It was not intentional... Sad... But do elaborate further... Persia converged over a great expanse of territory, I did not mention any cultures or races...


How did I insult two countries? Seriosly though.....I think your comment is just plain silly....


User currently offlineTransIsland From Bahamas, joined Mar 2004, 2046 posts, RR: 9
Reply 11, posted (6 years 3 weeks 5 days 4 hours ago) and read 1821 times:



Quoting HapppyLandings (Reply 7):
History is not precise, it is vague

And that's a terrible statement, too. History may not be always clear-cut, but it's not vague - just in need of interpretation. For interpretation to be useful, the questions asked of history must be specific and precise.



I'm an aviation expert. I have Sky Juice for breakfast.
User currently offlineHapppyLandings From , joined Dec 1969, posts, RR:
Reply 12, posted (6 years 3 weeks 5 days 4 hours ago) and read 1819 times:



Quoting TransIsland (Reply 10):
Not only did human rights and democracy develop separately, so your initial question really didn't make much sense, but you can't honestly credit Cyrus with inventing Human Rights.

Yes I can, and I can do so by backing it up with facts... He was the FIRST documented leader that refused to take slaves, and instead created a work force which was paid accordingly to skill (so also the first to create a real economic environment). Every land that he took over he did not rape, plunder or pllage, he was a liberator that freed slaves... He freed the Jews from Babylon and all of the other slaves and made them into paid citizens....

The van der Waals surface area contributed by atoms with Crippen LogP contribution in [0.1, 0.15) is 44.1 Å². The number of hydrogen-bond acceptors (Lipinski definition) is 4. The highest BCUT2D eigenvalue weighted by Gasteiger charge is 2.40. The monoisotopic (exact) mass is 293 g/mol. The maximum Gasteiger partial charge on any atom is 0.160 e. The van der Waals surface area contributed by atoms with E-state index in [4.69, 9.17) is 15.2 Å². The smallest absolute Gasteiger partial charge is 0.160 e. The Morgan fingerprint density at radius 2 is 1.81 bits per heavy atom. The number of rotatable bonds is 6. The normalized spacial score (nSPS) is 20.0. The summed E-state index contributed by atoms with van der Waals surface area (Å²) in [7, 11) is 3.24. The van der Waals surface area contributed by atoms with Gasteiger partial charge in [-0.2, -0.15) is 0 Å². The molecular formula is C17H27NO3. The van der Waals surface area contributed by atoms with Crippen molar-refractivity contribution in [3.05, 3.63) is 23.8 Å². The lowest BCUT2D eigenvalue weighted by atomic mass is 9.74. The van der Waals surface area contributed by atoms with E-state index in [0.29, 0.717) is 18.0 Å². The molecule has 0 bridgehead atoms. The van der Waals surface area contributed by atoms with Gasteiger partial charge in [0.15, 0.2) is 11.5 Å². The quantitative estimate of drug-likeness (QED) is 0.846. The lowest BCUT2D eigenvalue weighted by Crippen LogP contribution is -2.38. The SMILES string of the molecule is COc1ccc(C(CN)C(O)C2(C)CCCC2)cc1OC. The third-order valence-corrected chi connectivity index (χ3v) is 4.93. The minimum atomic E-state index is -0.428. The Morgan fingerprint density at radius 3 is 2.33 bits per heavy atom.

If this does not make much sense to you I suggest further study the history of Cyrus.


Alexander the great modeled himself after Cyrus, from military tactics to social and economical policies. Alexander even considered himself a king of Persia.

While I cant credit him with just human rights, I credit him with Human and Religious Rights.


User currently offlineHapppyLandings From , joined Dec 1969, posts, RR:
Reply 13, posted (6 years 3 weeks 5 days 4 hours ago) and read 1818 times:



Quoting TransIsland (Reply 12):
the questions asked of history must be specific and precise.

The question yes, but we should never be arrogant enough to think the same of our answers...


User currently offlineTransIsland From Bahamas, joined Mar 2004, 2046 posts, RR: 9
Reply 14, posted (6 years 3 weeks 5 days 4 hours ago) and read 1815 times:

Besides, many historians now argue that Solon laid the foundation for Athenian democracy (though he did not quite create what later scholars such as Aristotle considered Athenian democracy to be). Solon was before Cyrus.


I'm an aviation expert. I have Sky Juice for breakfast.
User currently offlineTransIsland From Bahamas, joined Mar 2004, 2046 posts, RR: 9
Reply 15, posted (6 years 3 weeks 5 days 4 hours ago) and read 1811 times:



Quoting HapppyLandings (Reply 13):
If this does not make much sense to you I suggest further study the history of Cyrus.

I take it you didn't bother read the link I posted.
 Yeah sure

Quoting HapppyLandings (Reply 14):
but we should never be arrogant enough to think the same of our answers...

While I don't even agree with that statement ("arrogant" does not do to describe thorough research), you used that as an excuse for asking a vague question.



I'm an aviation expert. I have Sky Juice for breakfast.
User currently offlineHapppyLandings From , joined Dec 1969, posts, RR:
Reply 16, posted (6 years 3 weeks 5 days 3 hours ago) and read 1807 times:



Quoting TransIsland (Reply 16):
While I don't even agree with that statement ("arrogant" does not do to describe thorough research), you used that as an excuse for asking a vague question.

Arrogant is why history and archeology can not move forward... Old schools of thought that are terrified of losing their theories at the cost of history....

So yes my friend, history is vague and open to interpretation.... If we cannot identify Jesus as a fact, or the Sphinx date of origin, how can anyone we be arrogant enough to say anything before those supposed dates is a fact?